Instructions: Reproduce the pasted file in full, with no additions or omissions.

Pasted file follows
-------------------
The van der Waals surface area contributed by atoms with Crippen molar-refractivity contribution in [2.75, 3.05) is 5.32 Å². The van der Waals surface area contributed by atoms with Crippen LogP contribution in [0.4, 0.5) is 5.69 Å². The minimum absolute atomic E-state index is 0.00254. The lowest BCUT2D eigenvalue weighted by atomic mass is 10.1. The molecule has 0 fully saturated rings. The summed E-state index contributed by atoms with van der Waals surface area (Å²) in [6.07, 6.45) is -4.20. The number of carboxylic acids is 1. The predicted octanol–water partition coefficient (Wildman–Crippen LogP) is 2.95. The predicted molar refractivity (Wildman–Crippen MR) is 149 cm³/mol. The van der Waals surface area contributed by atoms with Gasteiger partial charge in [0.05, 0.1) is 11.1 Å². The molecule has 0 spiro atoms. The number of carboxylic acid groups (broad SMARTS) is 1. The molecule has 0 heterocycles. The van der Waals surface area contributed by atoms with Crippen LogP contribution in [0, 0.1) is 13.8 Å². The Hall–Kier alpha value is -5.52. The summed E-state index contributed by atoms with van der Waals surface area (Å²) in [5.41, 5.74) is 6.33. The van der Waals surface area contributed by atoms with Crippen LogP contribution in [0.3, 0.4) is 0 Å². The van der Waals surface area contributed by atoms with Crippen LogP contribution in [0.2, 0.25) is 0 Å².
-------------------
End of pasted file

The van der Waals surface area contributed by atoms with Crippen molar-refractivity contribution in [2.75, 3.05) is 5.32 Å². The van der Waals surface area contributed by atoms with Crippen LogP contribution in [0.4, 0.5) is 5.69 Å². The minimum absolute atomic E-state index is 0.00254. The lowest BCUT2D eigenvalue weighted by atomic mass is 10.1. The molecule has 0 fully saturated rings. The summed E-state index contributed by atoms with van der Waals surface area (Å²) in [6.07, 6.45) is -4.20. The number of carboxylic acids is 1. The predicted octanol–water partition coefficient (Wildman–Crippen LogP) is 2.95. The predicted molar refractivity (Wildman–Crippen MR) is 149 cm³/mol. The van der Waals surface area contributed by atoms with Gasteiger partial charge in [0.05, 0.1) is 11.1 Å². The molecule has 0 spiro atoms. The number of carboxylic acid groups (broad SMARTS) is 1. The molecule has 0 heterocycles. The van der Waals surface area contributed by atoms with Crippen LogP contribution in [0, 0.1) is 13.8 Å². The Hall–Kier alpha value is -5.52. The summed E-state index contributed by atoms with van der Waals surface area (Å²) in [5.41, 5.74) is 6.33. The van der Waals surface area contributed by atoms with Crippen LogP contribution in [0.3, 0.4) is 0 Å². The van der Waals surface area contributed by atoms with Crippen LogP contribution in [0.2, 0.25) is 0 Å².